Author Topic: Court Journals of Nicholas II  (Read 7226 times)

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Offline Joanna

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Court Journals of Nicholas II
« on: December 14, 2004, 09:44:52 PM »
In 'The Companion Guide to St. Petersburg' by Kyril Zinovieff, there is a reference to the Court Journals of the period of Nicholas II. They have been "...recently released into the public domain, [and] make it clear that Nicholas spent about a third of his time in the Lower Dacha [Peterhof], often when the official communique indicated that he had left St. Petersburg for Tsarskoye Selo..." Has anyone seen or know more about these Court Journals?

Joanna

Offline hikaru

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Re: Court Journals of Nicholas II
« Reply #1 on: March 23, 2005, 03:34:20 PM »
Court Journals was not only of Nicholas times.
There are Court Journals from Elizaveth Petrovna Times.
The court journals are  the kind something between every day calendar schedule and diary.
The court Journals are in the History Archive in Petersburg.

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Re: Court Journals of Nicholas II
« Reply #2 on: June 30, 2005, 09:17:28 PM »
Quote
In 'The Companion Guide to St. Petersburg' by Kyril Zinovieff, there is a reference to the Court Journals of the period of Nicholas II. They have been "...recently released into the public domain, [and] make it clear that Nicholas spent about a third of his time in the Lower Dacha [Peterhof], often when the official communique indicated that he had left St. Petersburg for Tsarskoye Selo..." Has anyone seen or know more about these Court Journals?

Joanna


Many thanks, Joanna.

The following from 'Katia: Wife before God', casts an interesting light on the subject of Court Journals.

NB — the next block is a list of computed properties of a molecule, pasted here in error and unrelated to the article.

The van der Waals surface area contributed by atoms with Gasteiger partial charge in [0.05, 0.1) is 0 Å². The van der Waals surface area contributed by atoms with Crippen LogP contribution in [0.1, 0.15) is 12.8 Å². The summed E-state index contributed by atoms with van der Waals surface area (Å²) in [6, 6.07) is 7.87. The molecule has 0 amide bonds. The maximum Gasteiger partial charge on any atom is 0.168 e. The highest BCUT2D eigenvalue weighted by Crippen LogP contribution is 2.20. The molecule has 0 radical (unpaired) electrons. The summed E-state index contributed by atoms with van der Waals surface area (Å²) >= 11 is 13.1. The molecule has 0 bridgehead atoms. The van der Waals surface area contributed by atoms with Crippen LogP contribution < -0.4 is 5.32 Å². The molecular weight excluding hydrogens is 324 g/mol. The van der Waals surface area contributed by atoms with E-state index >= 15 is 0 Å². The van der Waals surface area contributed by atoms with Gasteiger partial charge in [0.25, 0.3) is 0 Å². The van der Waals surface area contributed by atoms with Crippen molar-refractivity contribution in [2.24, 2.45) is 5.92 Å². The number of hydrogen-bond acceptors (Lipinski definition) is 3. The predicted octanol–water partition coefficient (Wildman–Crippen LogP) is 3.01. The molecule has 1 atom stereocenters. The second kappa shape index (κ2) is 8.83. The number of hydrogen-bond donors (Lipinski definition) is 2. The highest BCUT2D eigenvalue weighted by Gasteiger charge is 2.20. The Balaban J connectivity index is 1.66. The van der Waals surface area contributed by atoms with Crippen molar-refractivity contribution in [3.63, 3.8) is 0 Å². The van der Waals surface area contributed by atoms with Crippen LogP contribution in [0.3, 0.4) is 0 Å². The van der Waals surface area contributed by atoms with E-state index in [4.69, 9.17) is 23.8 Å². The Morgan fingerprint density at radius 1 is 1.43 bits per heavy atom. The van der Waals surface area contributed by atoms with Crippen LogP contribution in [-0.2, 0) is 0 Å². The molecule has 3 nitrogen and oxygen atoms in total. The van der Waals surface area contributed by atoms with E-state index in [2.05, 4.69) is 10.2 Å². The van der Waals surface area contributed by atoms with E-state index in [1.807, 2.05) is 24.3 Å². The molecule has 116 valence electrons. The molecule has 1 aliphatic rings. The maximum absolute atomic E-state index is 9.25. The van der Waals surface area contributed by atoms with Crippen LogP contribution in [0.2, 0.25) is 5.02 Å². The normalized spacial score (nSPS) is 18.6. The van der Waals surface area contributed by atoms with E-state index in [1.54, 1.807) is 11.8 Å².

"The Czar's life was usually an open book, not only to his entourage but to all his subjects. Almost his every move, every visit, every event---in short, almost every minute of his existence on earth---was made public, recorded, checked, double-checked, entered in several books especially kept for the purpose, viewed and reviewed by countless courtiers from high rank to low. Moreover, the "Imperial activities" were planned far in advance; specially bound booklets in red leather covers were printed for each occasion. Parades, church holidays (there were thirty-four yearly "non-working" days, aside from Sundays), visits to the Guard and Army regiments on various occasions---all these events were rigidly observed and personally attended by the Czar. Receptions for foreign sovereigns, diplomats, dignitaries, "family dinners" (there were thirty-two male and female Romanovs at that time), the "name's days" or "Saint's days" of relatives---events which were even more important in Russia than birthdays---funerals, baptisms, various marriages of relatives---all occupied the Czar. Finally, but not least of all, the "state affairs," the meetings with the cabinet ministers, took a great deal of the Czar's daytime hours. He was almost never alone."

The following isn't related to Court Journals, but because it followed in the book, thought it might be of interest.